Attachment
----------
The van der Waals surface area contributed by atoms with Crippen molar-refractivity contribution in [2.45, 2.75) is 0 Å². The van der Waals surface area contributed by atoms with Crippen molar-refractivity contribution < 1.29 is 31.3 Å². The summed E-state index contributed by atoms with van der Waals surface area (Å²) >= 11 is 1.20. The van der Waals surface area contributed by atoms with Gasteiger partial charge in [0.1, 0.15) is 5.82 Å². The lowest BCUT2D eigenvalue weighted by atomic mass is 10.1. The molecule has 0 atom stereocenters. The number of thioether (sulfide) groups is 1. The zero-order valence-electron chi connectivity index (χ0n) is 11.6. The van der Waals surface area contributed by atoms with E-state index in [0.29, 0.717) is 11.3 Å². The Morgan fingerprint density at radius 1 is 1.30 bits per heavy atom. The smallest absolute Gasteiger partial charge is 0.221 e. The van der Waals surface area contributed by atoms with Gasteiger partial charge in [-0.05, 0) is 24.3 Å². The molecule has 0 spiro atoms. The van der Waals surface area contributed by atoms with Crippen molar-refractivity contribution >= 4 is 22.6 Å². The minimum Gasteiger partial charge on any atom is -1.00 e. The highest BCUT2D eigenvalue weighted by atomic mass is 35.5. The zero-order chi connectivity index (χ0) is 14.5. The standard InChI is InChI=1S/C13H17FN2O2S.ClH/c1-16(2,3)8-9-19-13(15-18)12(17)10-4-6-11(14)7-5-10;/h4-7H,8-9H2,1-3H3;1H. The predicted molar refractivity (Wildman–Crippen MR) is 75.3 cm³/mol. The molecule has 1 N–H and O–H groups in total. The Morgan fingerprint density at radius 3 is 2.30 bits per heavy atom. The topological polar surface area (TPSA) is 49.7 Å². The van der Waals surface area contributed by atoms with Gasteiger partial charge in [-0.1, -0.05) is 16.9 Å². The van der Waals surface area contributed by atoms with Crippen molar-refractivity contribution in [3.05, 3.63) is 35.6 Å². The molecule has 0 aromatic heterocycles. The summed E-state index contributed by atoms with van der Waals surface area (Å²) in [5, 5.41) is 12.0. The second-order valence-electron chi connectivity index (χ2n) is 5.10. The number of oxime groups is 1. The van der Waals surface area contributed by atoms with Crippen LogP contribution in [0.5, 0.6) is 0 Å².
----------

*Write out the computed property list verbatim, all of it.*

The van der Waals surface area contributed by atoms with Crippen molar-refractivity contribution in [2.45, 2.75) is 0 Å². The van der Waals surface area contributed by atoms with Crippen molar-refractivity contribution < 1.29 is 31.3 Å². The summed E-state index contributed by atoms with van der Waals surface area (Å²) >= 11 is 1.20. The van der Waals surface area contributed by atoms with Gasteiger partial charge in [0.1, 0.15) is 5.82 Å². The lowest BCUT2D eigenvalue weighted by atomic mass is 10.1. The molecule has 0 atom stereocenters. The number of thioether (sulfide) groups is 1. The zero-order valence-electron chi connectivity index (χ0n) is 11.6. The van der Waals surface area contributed by atoms with E-state index in [0.29, 0.717) is 11.3 Å². The Morgan fingerprint density at radius 1 is 1.30 bits per heavy atom. The smallest absolute Gasteiger partial charge is 0.221 e. The van der Waals surface area contributed by atoms with Gasteiger partial charge in [-0.05, 0) is 24.3 Å². The molecule has 0 spiro atoms. The van der Waals surface area contributed by atoms with Crippen molar-refractivity contribution >= 4 is 22.6 Å². The minimum Gasteiger partial charge on any atom is -1.00 e. The highest BCUT2D eigenvalue weighted by atomic mass is 35.5. The zero-order chi connectivity index (χ0) is 14.5. The standard InChI is InChI=1S/C13H17FN2O2S.ClH/c1-16(2,3)8-9-19-13(15-18)12(17)10-4-6-11(14)7-5-10;/h4-7H,8-9H2,1-3H3;1H. The predicted molar refractivity (Wildman–Crippen MR) is 75.3 cm³/mol. The molecule has 1 N–H and O–H groups in total. The Morgan fingerprint density at radius 3 is 2.30 bits per heavy atom. The topological polar surface area (TPSA) is 49.7 Å². The van der Waals surface area contributed by atoms with Gasteiger partial charge in [-0.1, -0.05) is 16.9 Å². The van der Waals surface area contributed by atoms with Crippen molar-refractivity contribution in [3.05, 3.63) is 35.6 Å². The molecule has 0 aromatic heterocycles. The summed E-state index contributed by atoms with van der Waals surface area (Å²) in [5, 5.41) is 12.0. The second-order valence-electron chi connectivity index (χ2n) is 5.10. The number of oxime groups is 1. The van der Waals surface area contributed by atoms with Crippen LogP contribution in [0.5, 0.6) is 0 Å².